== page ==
17 Days – Lots of Capped Brood

May 15, 2007

So far, I had done a check at 3 and 10 days after install. I have been watching for the various stages of developing bees as a check on how my queens are doing and whether that had started off nicely. Here are the stages of a worker bee development, and how long they are (+\- a day or so):

  • 3 days as an egg
  • 6 days as a larva
  • Cell capped at day 9
  • 12 days as a pupa (in capped cell)
  • Worker emerges at ~day 21

At 3 days post install, I removed some burr comb and later found eggs in it (I haven’t seen them while doing a inspection at the hive – they are very small). This means that my queens were laying by at least day 3, probably a little sooner (I’m guessing day 2). At 10 days post install, I saw larva but no capped cells yet. Since I had eggs at day 3, they should start to be capped at day 12 at the latest (day 11 if laying started on day 2). When I came to check on the hives today (day 17), I should definitely have capped brood. If not, something went wrong.

With good intentions, I decided to start with hive #2 since I hadn’t done a full inspection of it yet. The feeder was dry, but I hadn’t brought any sugar syrup. I’ll have to refill it later. I first noticed that there was now comb out to the 7th top-bar. In addition, bars 1-6 looked much fuller (getting close to covering the full bar width (19″). I pulled bars 7-5, and found capped brood on bar 5. At this point, I could see that top-bar 4 had a lot more brood, but I also noticed a bit of attachment of comb 4 to the side of the hive. I had been meaning to bring a hack-saw blade (or something else long and thin) to cut any attachments to the sides, but kept forgetting. It was a small attachment, maybe 1/2-1″. I was hesitant to try to cut it with my hive tool though. The hive tool is relatively blunt and thicker than I would want for cutting attachments. I was afraid of making a mess, and decided not to open the hive further. After checking hive #1, I realized that I could have easily cut the attachment, but oh well. I’ll explain that later. Here are top-bars 7-5. You can see a almost heart shaped patch of brood on comb 5. I also tried to take a picture of the attachment of comb 4, but it didn’t really turn out.

I went ahead and close up hive #2 and moved over to hive #1. Hive #1 had also emptied its feeder, and had built out to top-bar #7. I am still amazed how even these to hives are in their build up. As you’ll see, their combs and brood almost seem to match. Here are combs 7-5 from hive #1.

Interestingly, just like hive #2, the first top-bar to have brood in it is #5. They even have roughly the same amount of brood and in a similar heart shaped patch. There was one difference though. Hive #1 had started building a little bit of a curve in their comb. The left edge of their comb was starting to cross onto the neighboring top-bar. It wasn’t much, but when I removed top-bar #5 it pulled a little on the edge of comb #4 (bending it a little more). It wasn’t bad, but I wanted to try and get it straightened out. Here is Comb #4.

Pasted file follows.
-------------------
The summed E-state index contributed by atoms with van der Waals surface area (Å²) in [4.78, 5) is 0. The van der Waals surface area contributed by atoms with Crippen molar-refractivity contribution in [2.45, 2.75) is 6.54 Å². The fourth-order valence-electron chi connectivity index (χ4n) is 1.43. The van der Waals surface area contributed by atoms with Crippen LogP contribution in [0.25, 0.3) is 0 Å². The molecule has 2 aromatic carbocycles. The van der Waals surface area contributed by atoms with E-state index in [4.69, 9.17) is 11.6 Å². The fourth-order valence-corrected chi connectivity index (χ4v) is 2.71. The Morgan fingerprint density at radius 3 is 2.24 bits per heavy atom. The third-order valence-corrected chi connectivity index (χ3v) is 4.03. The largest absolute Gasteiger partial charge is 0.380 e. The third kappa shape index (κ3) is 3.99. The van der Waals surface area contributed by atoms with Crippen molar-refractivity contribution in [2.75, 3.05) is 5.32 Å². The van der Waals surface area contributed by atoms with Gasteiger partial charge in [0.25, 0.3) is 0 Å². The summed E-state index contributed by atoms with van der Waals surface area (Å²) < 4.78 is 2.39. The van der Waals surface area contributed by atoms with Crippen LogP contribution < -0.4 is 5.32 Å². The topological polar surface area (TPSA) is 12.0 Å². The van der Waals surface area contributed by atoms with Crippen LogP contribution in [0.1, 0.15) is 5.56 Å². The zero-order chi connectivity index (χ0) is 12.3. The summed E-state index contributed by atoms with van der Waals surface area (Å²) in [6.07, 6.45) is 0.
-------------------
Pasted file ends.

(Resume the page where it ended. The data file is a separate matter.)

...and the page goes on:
I used my hive tool to cut the attachment to the top-bar a little and then tried to push the corner of the comb back in line. It mangled the comb a little, but I was able to straighten the comb reasonably. Luckily, the comb in that area just had nectar in it, and the bees went right to work licking up the small mess I made. As you can see, there is a nice amount of capped brood in comb #4 (in all cases, the capped brood is on both sides of the comb). I also noticed that comb #3 had a small attachment to the side of the hive (1/2-1″ like the attachment in hive #2). Since I wanted to try to straighten the comb and not let it get worse, I went ahead and cut the attachment with my hive tool. It actually worked surprisingly well, and didn’t make much of a mess. I also cut and pushed the corner of comb #3 and #2 back straight.

Both combs #2 and #3 have a nice amount of capped brood.  I’m not experienced, but I thought they looked nice.  If my guess about the egg laying starting on day 2, I think they should start hatching at day 24 (day 25 at the latest since there were eggs on day 3).  That means I should be getting new bees about a week from today. 🙂

I noticed a couple of interesting things.  First, I clearly saw one capped drone cell in amount the brood on comb #2.  It stood out and was quite clear.  Second, I saw a number of bees on different combs doing their waggle dance to communicate the location of either nectar or pollen to other foraging bees.  It was interesting to see.  It really makes me want to get an observation hive.  Third, the first comb (#1) seemed to be chosen by the bees as the pollen storage comb.  It didn’t have any brood, and I wonder if this was due to its proximity to the entrance.  It was nice to see that they had pollen though.